“Find the enemy and engage them.” That’s how Sun Lakes resident George Abernathy described his missions as a helicopter door gunner in Vietnam during a presentation to the Sun Lakes Aero Club gathering January 21 at the Sun Lakes Country Club. More than 80 club members and guests attended. Abernathy flew with Apache Troop 1-9th Calvary Division in Vietnam from June 1970 until February 1971. He said he flew as a torque (scout-door gunner), although initially he started flying as an Oscar (enlisted man co-pilot).
The scouts’ primary mission was to fly slow, right-hand circles at tree-top levels with the intention of drawing enemy fire, he said. Objective was to bait the enemy into a fight. Flying in coordination with a Cobra gunship was referred to as a “Hunter-Killer Team.” Cobras flew circles 1,500 feet above the scouts, waiting to attack whatever scout found. By February 1971, Abernathy said he had flown scouts for several months, logging more than 700 combat hours and was only 24 hours before going home. That day, he flew his last hunter-killer mission near the Cambodian border. Once across the border, his flight located a base camp of battalion to regiment size. He said the aircraft began taking small arms fire from several locations, and he began firing back. “A few seconds later, we began taking fire from multiple .51 and .31 caliber locations. The enemy fire was so heavy that we began climbing, finally reaching 4,500 feet before the enemy ceased firing. By then, I had expended more than 1,000 rounds.”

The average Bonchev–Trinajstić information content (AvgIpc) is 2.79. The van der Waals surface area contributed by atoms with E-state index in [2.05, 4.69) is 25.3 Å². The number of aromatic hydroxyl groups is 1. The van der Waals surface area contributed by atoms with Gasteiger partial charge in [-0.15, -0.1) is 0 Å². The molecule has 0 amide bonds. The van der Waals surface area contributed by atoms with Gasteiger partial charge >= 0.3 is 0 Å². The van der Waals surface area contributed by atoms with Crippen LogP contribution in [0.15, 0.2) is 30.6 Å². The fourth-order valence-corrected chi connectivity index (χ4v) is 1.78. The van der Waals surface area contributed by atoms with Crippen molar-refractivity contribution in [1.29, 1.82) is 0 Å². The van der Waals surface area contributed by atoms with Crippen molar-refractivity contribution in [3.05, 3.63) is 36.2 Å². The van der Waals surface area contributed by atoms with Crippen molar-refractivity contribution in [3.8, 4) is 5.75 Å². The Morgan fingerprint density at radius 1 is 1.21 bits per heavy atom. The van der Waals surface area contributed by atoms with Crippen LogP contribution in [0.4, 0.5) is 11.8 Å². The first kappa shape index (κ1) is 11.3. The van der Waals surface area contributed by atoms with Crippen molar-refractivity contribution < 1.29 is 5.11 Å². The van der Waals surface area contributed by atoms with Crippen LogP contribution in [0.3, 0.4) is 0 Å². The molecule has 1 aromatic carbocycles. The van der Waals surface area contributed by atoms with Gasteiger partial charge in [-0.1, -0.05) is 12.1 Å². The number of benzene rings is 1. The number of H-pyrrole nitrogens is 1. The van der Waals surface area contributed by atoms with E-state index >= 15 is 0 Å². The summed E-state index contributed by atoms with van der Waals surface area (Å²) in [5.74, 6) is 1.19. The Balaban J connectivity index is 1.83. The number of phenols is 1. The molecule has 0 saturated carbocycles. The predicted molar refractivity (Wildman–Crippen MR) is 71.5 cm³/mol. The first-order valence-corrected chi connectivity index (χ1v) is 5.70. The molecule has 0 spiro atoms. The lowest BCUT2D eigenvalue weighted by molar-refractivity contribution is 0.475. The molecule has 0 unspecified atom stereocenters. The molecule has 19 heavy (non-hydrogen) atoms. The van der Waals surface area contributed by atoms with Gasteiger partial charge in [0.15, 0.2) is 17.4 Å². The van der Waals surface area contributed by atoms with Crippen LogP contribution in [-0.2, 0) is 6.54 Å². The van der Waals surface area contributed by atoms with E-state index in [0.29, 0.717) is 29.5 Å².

The helicopter headed home, and within 18 hours, Abernathy was processed out of the country. Three days later, he was back in the U.S. and was discharged as a civilian at the ripe old age of 19-1/2.
Abernathy’s presentation is the third in a series of aviation-related topics given at monthly Sun Lakes Aero Club gatherings. Next speaker will be Casa Grande resident Phil Brewer who will talk about his experiences flying the A-10 Warthog attack aircraft, currently based at Davis-Monthan AFB at Tucson.